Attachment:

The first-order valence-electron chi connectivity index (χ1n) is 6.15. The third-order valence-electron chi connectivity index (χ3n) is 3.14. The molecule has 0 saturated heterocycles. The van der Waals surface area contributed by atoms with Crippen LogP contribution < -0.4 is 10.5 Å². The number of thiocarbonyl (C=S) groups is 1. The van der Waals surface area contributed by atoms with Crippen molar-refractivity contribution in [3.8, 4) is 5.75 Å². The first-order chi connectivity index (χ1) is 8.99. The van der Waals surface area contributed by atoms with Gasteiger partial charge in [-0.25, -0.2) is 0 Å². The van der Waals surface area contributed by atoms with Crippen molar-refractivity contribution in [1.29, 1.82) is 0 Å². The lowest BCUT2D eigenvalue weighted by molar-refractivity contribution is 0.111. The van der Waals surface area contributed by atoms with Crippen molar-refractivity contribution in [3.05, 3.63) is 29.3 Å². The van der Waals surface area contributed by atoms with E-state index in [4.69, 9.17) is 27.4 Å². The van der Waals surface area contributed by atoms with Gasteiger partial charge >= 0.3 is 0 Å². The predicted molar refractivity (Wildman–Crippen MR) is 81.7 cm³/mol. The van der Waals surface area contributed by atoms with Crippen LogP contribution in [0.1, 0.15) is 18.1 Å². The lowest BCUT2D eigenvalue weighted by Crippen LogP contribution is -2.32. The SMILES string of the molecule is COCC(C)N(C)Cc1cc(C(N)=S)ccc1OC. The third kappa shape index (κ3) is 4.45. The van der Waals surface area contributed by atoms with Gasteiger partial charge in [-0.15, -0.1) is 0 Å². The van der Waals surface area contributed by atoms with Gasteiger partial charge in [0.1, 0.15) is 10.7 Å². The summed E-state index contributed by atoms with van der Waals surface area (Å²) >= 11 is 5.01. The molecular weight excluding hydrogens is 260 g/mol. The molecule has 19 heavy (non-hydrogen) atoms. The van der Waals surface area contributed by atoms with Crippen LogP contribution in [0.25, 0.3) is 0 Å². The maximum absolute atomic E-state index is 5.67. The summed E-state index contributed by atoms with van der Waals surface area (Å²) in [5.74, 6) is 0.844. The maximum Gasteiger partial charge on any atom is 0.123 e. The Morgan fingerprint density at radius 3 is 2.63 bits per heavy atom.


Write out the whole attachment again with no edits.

The first-order valence-electron chi connectivity index (χ1n) is 6.15. The third-order valence-electron chi connectivity index (χ3n) is 3.14. The molecule has 0 saturated heterocycles. The van der Waals surface area contributed by atoms with Crippen LogP contribution < -0.4 is 10.5 Å². The number of thiocarbonyl (C=S) groups is 1. The van der Waals surface area contributed by atoms with Crippen molar-refractivity contribution in [3.8, 4) is 5.75 Å². The first-order chi connectivity index (χ1) is 8.99. The van der Waals surface area contributed by atoms with Gasteiger partial charge in [-0.25, -0.2) is 0 Å². The van der Waals surface area contributed by atoms with Crippen molar-refractivity contribution in [1.29, 1.82) is 0 Å². The lowest BCUT2D eigenvalue weighted by molar-refractivity contribution is 0.111. The van der Waals surface area contributed by atoms with Crippen molar-refractivity contribution in [3.05, 3.63) is 29.3 Å². The van der Waals surface area contributed by atoms with E-state index in [4.69, 9.17) is 27.4 Å². The van der Waals surface area contributed by atoms with Gasteiger partial charge >= 0.3 is 0 Å². The predicted molar refractivity (Wildman–Crippen MR) is 81.7 cm³/mol. The van der Waals surface area contributed by atoms with Crippen LogP contribution in [0.1, 0.15) is 18.1 Å². The lowest BCUT2D eigenvalue weighted by Crippen LogP contribution is -2.32. The SMILES string of the molecule is COCC(C)N(C)Cc1cc(C(N)=S)ccc1OC. The third kappa shape index (κ3) is 4.45. The van der Waals surface area contributed by atoms with Gasteiger partial charge in [-0.15, -0.1) is 0 Å². The van der Waals surface area contributed by atoms with Gasteiger partial charge in [0.1, 0.15) is 10.7 Å². The summed E-state index contributed by atoms with van der Waals surface area (Å²) >= 11 is 5.01. The molecular weight excluding hydrogens is 260 g/mol. The molecule has 19 heavy (non-hydrogen) atoms. The van der Waals surface area contributed by atoms with Crippen LogP contribution in [0.25, 0.3) is 0 Å². The maximum absolute atomic E-state index is 5.67. The summed E-state index contributed by atoms with van der Waals surface area (Å²) in [5.74, 6) is 0.844. The maximum Gasteiger partial charge on any atom is 0.123 e. The Morgan fingerprint density at radius 3 is 2.63 bits per heavy atom.